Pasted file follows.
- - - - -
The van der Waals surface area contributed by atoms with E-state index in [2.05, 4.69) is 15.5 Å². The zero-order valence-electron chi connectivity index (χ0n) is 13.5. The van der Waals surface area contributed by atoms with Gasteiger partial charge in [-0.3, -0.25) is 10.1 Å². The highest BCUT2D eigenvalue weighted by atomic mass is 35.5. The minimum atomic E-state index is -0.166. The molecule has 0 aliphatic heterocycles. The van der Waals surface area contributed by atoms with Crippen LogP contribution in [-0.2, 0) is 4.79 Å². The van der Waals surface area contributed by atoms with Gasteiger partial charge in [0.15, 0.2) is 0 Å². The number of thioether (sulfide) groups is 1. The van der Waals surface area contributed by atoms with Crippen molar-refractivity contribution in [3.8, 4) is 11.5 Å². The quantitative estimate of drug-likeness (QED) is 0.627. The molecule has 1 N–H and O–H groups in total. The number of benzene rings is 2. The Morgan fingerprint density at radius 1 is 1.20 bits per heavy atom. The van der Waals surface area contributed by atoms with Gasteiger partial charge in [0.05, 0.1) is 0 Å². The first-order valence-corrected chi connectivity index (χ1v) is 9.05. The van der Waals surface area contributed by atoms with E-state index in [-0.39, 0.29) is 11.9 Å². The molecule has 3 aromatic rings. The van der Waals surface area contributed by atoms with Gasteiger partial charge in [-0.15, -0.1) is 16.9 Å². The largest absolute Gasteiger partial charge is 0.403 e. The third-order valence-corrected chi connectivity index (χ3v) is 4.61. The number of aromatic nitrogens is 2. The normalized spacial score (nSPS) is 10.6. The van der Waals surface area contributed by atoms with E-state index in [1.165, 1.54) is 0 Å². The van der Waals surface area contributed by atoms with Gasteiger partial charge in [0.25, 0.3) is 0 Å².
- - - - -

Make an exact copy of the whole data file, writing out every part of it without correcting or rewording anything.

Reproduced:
The van der Waals surface area contributed by atoms with E-state index in [2.05, 4.69) is 15.5 Å². The zero-order valence-electron chi connectivity index (χ0n) is 13.5. The van der Waals surface area contributed by atoms with Gasteiger partial charge in [-0.3, -0.25) is 10.1 Å². The highest BCUT2D eigenvalue weighted by atomic mass is 35.5. The minimum atomic E-state index is -0.166. The molecule has 0 aliphatic heterocycles. The van der Waals surface area contributed by atoms with Crippen LogP contribution in [-0.2, 0) is 4.79 Å². The van der Waals surface area contributed by atoms with Gasteiger partial charge in [0.15, 0.2) is 0 Å². The number of thioether (sulfide) groups is 1. The van der Waals surface area contributed by atoms with Crippen molar-refractivity contribution in [3.8, 4) is 11.5 Å². The quantitative estimate of drug-likeness (QED) is 0.627. The molecule has 1 N–H and O–H groups in total. The number of benzene rings is 2. The Morgan fingerprint density at radius 1 is 1.20 bits per heavy atom. The van der Waals surface area contributed by atoms with Gasteiger partial charge in [0.05, 0.1) is 0 Å². The first-order valence-corrected chi connectivity index (χ1v) is 9.05. The van der Waals surface area contributed by atoms with E-state index in [-0.39, 0.29) is 11.9 Å². The molecule has 3 aromatic rings. The van der Waals surface area contributed by atoms with Gasteiger partial charge in [-0.15, -0.1) is 16.9 Å². The largest absolute Gasteiger partial charge is 0.403 e. The third-order valence-corrected chi connectivity index (χ3v) is 4.61. The number of aromatic nitrogens is 2. The normalized spacial score (nSPS) is 10.6. The van der Waals surface area contributed by atoms with E-state index in [1.165, 1.54) is 0 Å². The van der Waals surface area contributed by atoms with Gasteiger partial charge in [0.25, 0.3) is 0 Å².